The fabric I used was a stretch crepe knit 147cm wide and I had 2m and used a ball point needle with a regular straight stitch. I cut a size 14 and I’m normally a size 12 (Australian) RTW. I really would like a maxi version of this but it requires 3.7m of fabric and I don’t really need to add to the stash quite yet.

It was probably too stretchy for this project however I think the shortVogue 8896 wrap skirt skirt version stops it from being weighed down too much. Everything went together quite smoothly and I followed the instructions as per the pattern. I wasn’t sure whether to make the dress sleeveless or add sleeves and cut them out and basted them on but I thought the versatility of having a sleeveless dress and layering in the colder months might be more beneficial. The fabric is slightly see through however with a slip all is well and also provides assurance that on a windy day the wrap won’t be too revealing although there is quite a substantial overlap.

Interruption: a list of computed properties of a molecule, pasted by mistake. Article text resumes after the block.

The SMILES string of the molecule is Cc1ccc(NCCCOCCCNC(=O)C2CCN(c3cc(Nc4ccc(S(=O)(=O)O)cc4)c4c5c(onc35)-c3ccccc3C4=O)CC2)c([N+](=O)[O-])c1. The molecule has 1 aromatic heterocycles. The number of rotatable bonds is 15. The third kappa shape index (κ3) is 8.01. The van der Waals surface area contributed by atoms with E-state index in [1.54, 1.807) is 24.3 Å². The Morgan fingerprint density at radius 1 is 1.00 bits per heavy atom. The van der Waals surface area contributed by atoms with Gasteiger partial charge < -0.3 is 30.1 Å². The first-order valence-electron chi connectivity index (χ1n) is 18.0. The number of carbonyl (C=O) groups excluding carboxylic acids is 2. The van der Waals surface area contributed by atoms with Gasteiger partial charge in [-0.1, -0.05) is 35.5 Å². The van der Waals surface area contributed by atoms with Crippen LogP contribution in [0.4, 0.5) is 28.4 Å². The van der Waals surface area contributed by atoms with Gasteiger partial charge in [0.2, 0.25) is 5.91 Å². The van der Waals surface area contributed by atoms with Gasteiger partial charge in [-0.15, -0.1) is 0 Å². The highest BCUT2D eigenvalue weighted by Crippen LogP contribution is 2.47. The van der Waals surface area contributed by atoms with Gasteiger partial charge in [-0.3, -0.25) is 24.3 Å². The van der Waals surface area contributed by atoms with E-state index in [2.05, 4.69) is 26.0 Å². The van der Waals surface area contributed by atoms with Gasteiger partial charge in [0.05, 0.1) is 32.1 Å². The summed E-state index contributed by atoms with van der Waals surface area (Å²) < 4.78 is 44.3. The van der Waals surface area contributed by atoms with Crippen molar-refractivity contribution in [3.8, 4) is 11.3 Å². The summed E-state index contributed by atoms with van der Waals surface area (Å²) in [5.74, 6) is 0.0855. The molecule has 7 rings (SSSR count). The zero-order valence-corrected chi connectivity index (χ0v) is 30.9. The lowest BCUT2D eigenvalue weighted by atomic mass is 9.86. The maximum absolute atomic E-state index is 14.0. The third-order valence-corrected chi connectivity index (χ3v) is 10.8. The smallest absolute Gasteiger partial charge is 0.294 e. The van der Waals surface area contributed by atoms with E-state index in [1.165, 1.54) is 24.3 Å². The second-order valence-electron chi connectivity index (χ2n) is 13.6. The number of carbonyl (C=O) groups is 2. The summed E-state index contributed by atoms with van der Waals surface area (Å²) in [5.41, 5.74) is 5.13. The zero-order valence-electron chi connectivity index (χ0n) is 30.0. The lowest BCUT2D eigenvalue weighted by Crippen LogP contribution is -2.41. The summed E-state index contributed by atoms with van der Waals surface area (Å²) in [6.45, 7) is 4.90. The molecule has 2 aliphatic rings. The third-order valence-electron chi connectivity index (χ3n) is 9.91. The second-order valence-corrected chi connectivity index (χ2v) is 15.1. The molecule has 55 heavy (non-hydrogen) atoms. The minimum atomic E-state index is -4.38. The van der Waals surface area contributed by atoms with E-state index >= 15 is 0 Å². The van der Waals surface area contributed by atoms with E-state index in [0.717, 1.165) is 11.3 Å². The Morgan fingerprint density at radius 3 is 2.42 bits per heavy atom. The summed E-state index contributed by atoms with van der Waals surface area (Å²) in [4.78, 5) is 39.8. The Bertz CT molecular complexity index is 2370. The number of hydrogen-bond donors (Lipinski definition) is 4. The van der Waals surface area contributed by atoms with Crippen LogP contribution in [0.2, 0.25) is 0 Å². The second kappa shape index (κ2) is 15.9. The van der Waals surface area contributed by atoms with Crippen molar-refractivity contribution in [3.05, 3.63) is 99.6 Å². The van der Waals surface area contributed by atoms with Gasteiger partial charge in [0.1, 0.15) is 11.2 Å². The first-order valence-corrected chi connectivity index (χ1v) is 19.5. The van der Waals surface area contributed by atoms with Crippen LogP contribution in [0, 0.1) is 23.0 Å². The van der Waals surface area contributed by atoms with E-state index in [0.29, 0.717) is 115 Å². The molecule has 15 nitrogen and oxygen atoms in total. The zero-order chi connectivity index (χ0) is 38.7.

Vogue 8896 top front

The only thing I’m unsure about is the pooling that ocurrs at the front waistline. Looking at the model the same thing is happening and the only way to smooth that out for me was to pull up the front at the shoulders or tie it really tight (and I admit that I forget to shorten the bodice which is a common alteration for me) but I might remember to do that in the next version rather than tinker with this one as it is still wearable. There is also no fear of flashing as the front overlap is quite big probably as the width of the shoulder fronts are quite wide.

Overall I am happy with this dress as it can be worn out with heels and also with sandals for a more casual look. I was thinking as to whether it could be made to be closed with a snap at the waistline rather with a tie so that it leaves more options for belting if made in a different fabric. I am also contemplating making it up in a woven and cutting the front out on the bias.

Any comments from anyone if these ideas will actually work?

Happy stitching !